The practicality of the I-joist as a ceiling joist
The engineered wood joist, more commonly known as an I-joist, is a product designed to eliminate span limits that often occur with conventional wood joists. Invented in 1969, the I-joist has great strength in relation to its size and weight.
I-joists allow framers to create larger indoor spaces without walls and columns. To produce I-joists, workers and machines process sawdust or wood scraps, form them into panels with adhesive, and then laminate them to a top and bottom cord under pressure, using more glue. These engineered sandwiches result in less shrinkage, twist and other lumber-drying quirks along with quieter, flatter and longer surfaces. I say hurray for this innovation. (In my early building days, each and every one of us on the business end of a broom had to have said, ‘Maybe one of these days someone will use this sawdust for something besides landfill.’)
Despite the advantages of I-joists, when used as ceiling joists, they need some help. I’ve authored a half-dozen or so wood framing articles, so the practicality of the I-joist as a ceiling joist sometimes nibbles at my few remaining brain cells. As I see it, the ceiling joist acts as a tension member. My May 2018 Building Safety Journal article on rafter and ceiling joist framing explains this.
One day, I decided to go to the crux of the matter and find the answer to the question, ‘Will I-joists work as ceiling joists?’
Out of the starting gate, I looked to the fabricators. After all, shouldn’t the contractors use all materials and assemblies as per the manufacturer’s specs? Building inspectors know the answer is yes.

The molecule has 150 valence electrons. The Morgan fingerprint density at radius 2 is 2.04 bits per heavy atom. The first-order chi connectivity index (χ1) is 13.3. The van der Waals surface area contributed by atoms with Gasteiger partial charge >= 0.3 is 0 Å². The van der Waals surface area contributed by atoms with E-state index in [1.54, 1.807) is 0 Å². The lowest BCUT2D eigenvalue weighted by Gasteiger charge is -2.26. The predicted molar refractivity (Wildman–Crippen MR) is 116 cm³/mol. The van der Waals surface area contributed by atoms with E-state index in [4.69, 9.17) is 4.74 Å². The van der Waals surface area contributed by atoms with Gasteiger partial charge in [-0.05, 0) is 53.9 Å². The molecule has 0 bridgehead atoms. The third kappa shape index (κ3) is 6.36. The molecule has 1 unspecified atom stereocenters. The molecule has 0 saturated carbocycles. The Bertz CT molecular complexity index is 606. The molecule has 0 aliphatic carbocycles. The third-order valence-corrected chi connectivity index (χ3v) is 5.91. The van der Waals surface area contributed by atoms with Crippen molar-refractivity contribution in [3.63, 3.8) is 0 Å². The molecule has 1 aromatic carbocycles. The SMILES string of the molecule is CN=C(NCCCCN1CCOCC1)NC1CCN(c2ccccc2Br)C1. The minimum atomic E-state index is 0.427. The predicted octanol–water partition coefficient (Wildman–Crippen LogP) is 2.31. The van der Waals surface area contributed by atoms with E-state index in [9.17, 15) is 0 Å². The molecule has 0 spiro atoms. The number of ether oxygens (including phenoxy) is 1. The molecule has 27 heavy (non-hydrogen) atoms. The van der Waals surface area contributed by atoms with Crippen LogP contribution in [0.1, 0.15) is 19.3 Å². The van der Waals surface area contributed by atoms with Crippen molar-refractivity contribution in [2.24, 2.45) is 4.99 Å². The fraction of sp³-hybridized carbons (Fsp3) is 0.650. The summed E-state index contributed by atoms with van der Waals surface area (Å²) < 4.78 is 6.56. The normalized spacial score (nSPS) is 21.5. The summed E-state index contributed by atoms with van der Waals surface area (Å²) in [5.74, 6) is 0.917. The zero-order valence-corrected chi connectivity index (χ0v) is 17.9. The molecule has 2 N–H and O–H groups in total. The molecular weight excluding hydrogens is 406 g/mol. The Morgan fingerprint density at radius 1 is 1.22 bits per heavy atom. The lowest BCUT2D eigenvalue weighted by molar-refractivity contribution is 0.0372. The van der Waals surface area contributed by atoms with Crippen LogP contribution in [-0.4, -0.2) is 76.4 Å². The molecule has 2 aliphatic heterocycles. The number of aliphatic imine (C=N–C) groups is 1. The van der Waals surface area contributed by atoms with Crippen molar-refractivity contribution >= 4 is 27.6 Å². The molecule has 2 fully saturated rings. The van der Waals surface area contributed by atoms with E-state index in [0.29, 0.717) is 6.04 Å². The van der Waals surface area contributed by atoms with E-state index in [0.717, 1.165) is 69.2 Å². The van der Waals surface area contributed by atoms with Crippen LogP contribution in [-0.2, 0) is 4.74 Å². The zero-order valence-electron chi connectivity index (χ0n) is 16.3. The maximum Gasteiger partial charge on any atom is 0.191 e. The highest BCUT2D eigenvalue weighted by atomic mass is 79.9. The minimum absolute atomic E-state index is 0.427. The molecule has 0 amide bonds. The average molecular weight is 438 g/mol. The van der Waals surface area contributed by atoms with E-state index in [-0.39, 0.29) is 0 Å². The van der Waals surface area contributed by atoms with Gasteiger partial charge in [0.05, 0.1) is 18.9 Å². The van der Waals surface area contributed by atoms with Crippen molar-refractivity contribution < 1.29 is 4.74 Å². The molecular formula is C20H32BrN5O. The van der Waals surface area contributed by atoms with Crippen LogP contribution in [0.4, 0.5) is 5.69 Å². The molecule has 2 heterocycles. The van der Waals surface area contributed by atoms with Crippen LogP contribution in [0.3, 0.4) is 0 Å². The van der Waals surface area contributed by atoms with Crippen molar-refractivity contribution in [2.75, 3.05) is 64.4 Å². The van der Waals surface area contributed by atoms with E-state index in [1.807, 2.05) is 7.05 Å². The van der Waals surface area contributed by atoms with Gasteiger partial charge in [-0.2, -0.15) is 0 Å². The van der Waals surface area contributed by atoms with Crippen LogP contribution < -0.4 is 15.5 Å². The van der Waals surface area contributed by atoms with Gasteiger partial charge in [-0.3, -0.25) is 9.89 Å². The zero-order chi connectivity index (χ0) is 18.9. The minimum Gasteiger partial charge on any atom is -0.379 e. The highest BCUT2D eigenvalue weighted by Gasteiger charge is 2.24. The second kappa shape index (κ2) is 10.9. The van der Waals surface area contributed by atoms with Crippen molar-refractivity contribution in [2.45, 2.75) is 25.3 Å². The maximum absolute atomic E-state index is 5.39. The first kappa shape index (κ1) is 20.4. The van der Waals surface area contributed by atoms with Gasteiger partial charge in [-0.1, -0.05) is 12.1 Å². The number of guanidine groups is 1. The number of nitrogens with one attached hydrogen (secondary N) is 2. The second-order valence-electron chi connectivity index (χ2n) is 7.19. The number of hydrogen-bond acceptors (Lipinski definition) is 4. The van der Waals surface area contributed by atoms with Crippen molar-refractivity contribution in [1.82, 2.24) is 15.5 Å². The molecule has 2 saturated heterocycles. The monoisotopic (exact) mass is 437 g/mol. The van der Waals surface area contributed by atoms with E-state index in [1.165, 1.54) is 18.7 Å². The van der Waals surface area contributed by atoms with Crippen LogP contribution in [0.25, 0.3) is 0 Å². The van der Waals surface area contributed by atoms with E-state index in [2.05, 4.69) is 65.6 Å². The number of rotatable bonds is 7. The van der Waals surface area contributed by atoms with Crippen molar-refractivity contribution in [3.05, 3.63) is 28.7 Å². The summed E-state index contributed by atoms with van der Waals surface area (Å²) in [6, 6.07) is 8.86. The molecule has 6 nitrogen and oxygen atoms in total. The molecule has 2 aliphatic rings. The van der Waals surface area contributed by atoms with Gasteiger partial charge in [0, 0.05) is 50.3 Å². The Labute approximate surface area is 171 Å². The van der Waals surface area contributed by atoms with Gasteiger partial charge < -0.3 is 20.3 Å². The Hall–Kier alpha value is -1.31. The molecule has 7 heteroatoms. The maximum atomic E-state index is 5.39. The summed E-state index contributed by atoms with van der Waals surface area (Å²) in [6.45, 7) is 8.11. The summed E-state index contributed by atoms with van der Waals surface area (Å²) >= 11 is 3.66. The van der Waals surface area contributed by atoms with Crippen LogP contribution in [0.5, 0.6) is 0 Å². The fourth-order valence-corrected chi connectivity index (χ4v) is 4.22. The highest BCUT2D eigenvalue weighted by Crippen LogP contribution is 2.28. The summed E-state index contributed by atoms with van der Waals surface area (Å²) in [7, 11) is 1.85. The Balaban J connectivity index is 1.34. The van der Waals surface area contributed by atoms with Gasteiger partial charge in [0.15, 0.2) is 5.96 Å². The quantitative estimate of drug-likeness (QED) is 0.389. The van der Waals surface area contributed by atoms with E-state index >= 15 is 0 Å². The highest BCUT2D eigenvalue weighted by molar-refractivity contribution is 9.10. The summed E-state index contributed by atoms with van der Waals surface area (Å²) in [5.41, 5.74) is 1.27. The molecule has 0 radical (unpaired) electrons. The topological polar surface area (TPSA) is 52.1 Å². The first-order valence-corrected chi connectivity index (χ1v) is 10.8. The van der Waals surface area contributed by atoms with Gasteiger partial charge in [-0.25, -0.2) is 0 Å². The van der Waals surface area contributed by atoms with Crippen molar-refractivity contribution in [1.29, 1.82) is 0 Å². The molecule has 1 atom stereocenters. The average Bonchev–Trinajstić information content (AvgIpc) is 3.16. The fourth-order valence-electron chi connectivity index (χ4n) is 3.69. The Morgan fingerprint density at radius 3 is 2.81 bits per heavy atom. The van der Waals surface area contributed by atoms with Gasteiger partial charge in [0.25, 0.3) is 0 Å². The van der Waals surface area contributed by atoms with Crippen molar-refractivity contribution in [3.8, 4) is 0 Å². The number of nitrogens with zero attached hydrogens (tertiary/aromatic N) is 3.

Boise-Cascade and Weyerhaeuser, two of the largest companies, provide plenty of data on I-joists. Boise-Cascade says they are not meant for service as a ceiling joist (tension tie) without special engineering. This clearly appears on the company’s installation guide in bold, red print.
As for Weyerhaeuser, Product Support Engineer Jason Shumaker, P.E., , agreed with his company’s literature in an email, “…when the ceiling joists are being used as tension ties to keep the rafters from spreading… the connection from the I-joist to the rafter… would need to be designed by the EOR/AOR [engineer of record/architect of record].”
Most of the other I-joist makers also supply the same online information. An inspector can usually locate this on a company website. Once upon a time, I would tell the contractor to get me a copy of the guidelines, but I found I got faster, easier outcomes if I went directly to these websites. (And nothing gets lost in the translation.)
To complete my education, I spoke with Lars Jensen, P.E., a structural engineer based in Cape Cod who presents regularly to inspector groups in Massachusetts, who hammered home the final nail for me. “I-joists are generally not a good member to use for tension ties,” he said, “because the force typically comes into the member through the thin web, and they (manufacturers) are probably and rightfully worried about proper load entry, even if the web is fully packed.”
Thin web? I hurried through my notes. I noticed that Shumaker had also told me that in this configuration, laminated veneer lumber works better than I-joists as the connection capacity is easier to achieve. Both engineers had mentioned the need for a professional engineer’s review.
When I heard from Jensen and then looked at my notes, I knew I had passed the finish line.
These days, before I sign off on a framing inspection, all the I-joists used in a rafter-tension tie assembly require an installation as shown in the manufacturer’s guidelines, along with the stamp of a registered professional engineer.